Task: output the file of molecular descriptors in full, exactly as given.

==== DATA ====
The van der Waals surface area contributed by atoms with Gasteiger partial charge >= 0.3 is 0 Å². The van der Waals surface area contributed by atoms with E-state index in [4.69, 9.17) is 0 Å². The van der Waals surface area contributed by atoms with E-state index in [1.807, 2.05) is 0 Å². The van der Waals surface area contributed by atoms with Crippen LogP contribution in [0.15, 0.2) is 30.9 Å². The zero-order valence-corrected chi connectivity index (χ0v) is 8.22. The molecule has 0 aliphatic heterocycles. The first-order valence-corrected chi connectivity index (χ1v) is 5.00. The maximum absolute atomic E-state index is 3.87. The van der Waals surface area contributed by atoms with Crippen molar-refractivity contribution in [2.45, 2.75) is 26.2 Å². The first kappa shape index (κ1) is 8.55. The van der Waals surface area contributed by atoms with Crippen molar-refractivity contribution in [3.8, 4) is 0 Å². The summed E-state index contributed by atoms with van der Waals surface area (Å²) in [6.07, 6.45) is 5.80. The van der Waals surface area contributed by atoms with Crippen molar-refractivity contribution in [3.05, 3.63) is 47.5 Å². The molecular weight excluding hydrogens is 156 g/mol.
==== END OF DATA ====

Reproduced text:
The van der Waals surface area contributed by atoms with Gasteiger partial charge >= 0.3 is 0 Å². The van der Waals surface area contributed by atoms with E-state index in [4.69, 9.17) is 0 Å². The van der Waals surface area contributed by atoms with E-state index in [1.807, 2.05) is 0 Å². The van der Waals surface area contributed by atoms with Crippen LogP contribution in [0.15, 0.2) is 30.9 Å². The zero-order valence-corrected chi connectivity index (χ0v) is 8.22. The molecule has 0 aliphatic heterocycles. The first-order valence-corrected chi connectivity index (χ1v) is 5.00. The maximum absolute atomic E-state index is 3.87. The van der Waals surface area contributed by atoms with Crippen molar-refractivity contribution in [2.45, 2.75) is 26.2 Å². The first kappa shape index (κ1) is 8.55. The van der Waals surface area contributed by atoms with Crippen molar-refractivity contribution in [3.8, 4) is 0 Å². The summed E-state index contributed by atoms with van der Waals surface area (Å²) in [6.07, 6.45) is 5.80. The van der Waals surface area contributed by atoms with Crippen molar-refractivity contribution in [3.05, 3.63) is 47.5 Å². The molecular weight excluding hydrogens is 156 g/mol.